NRPF services must comply with the new duty to refer

5 November 2018

Referring to a housing authority when NRPF households become eligible 

On 1st October 2018, it became a legal requirement for social services in England to make a direct referral to a housing authority for assistance under part 7 of the Housing Act 1996 when a person they are supporting is homeless or is threatened with homelessness within 56 days. The new duty to refer is set out in the Homelessness Reduction Act 2017, with information about implementing it included in the Homelessness code of guidance​ and guide to the duty to refer

The duty to refer ​will apply when a family or person with NRPF has been provided with accommodation​ under section 17 of the Children Act 1989, or the Care Act 2014, and becomes eligible for homelessness assistance. Such a situation may arise when a person or parent is granted leave to remain with recourse to public funds (which is the case for the majority of supported households), or when an EEA national starts working and establishes a right to reside under European law. At that point, the social worker or NRPF caseworker will usually issue the person with a notice that their temporary accommodation is due to end and must also make a direct referral to a housing authority. 

Duty to refer 
A direct referral to the housing authority o​f the person’s choice must be made that includes their name, contact details and the agreed reason for referral. The housing authority may request that additional details are also provided. The person's consent must be obtained unless the referral is necessary to safeguard a child or vulnerable adult. 

The code of guidance suggests that, where a person has support needs, it may be more appropriate to assist them to approach a housing authority directly rather than to make a referral (paragraph 4.12).​ 

The referral should be made as soon as possible after the person has been given notice to leave their temporary accommodation, as the housing authority may be able to take steps to prevent the person from becoming homeless.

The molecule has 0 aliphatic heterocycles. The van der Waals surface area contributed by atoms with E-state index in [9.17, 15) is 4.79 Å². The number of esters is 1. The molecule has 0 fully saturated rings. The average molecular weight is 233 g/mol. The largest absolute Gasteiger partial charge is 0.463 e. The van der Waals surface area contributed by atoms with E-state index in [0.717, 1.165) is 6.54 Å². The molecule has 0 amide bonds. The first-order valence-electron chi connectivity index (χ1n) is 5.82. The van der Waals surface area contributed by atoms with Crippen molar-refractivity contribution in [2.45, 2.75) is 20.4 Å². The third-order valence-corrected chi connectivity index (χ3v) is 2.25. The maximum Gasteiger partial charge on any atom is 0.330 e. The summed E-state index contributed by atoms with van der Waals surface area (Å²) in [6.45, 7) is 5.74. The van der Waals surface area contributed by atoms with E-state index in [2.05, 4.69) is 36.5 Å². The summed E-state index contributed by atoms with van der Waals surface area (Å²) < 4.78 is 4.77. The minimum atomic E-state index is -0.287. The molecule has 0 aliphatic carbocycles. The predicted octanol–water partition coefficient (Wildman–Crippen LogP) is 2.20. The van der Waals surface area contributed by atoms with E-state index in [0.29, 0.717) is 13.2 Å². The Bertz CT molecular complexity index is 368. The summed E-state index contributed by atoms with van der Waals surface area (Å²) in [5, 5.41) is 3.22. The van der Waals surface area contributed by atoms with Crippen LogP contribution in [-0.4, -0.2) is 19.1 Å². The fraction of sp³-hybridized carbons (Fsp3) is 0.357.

Responding to a referral
A referral does not constitute an application for homelessness assistance. A housing authority should always respond to any referral received by contacting the person directly, although the code of guidance does not specify a timeframe for doing this. A homelessness application will be triggered if information provided during this contact gives the housing authority reason to believe that the person might be homeless or threatened with homelessness. 

If the person does not respond to a direct contact, the housing authority should provide them with information about how they can access advice and assistance.
 
Complying with the duty to refer 
The duty to refer will not be a radical change in practice for many local authorities, as some level of assistance with making a homelessness presentation would need to be given to enable a smooth transition between services. However, signposting to a housing authority by providing the person with contact information will no longer be sufficient, and practitioners​ will need to establish where the person wants to be referred to and may need to make them aware of local connection rules. ​

Social services and NRPF teams can ensure that they are complying with the duty to refer by:
 
  • Following the Guide to the duty to refer and the Homelessness code of guidance.
  • Referring to the local connection rules in order to establish what duties a particular housing authority may owe to a person or family. 
  • Establishing appropriate referral and information sharing arrangements with the local housing department or district councils.
  • Approaching housing departments to establish referral arrangements in areas where out of area placements are commonly used for temporary NRPF accommodation.
  • Issuing termination of NRPF support notices in writing, so the person is able to correctly confirm their circumstances when they are contacted by the housing department on receipt of the referral.
Local authorities should also be aware of the other steps they are required to take to prevent and reduce homelessness when people are not eligible for assistance​ under Part 7 of the Housing Act 1996 due to their immigration status.

For more information about homelessness duties, practitioners can refer to: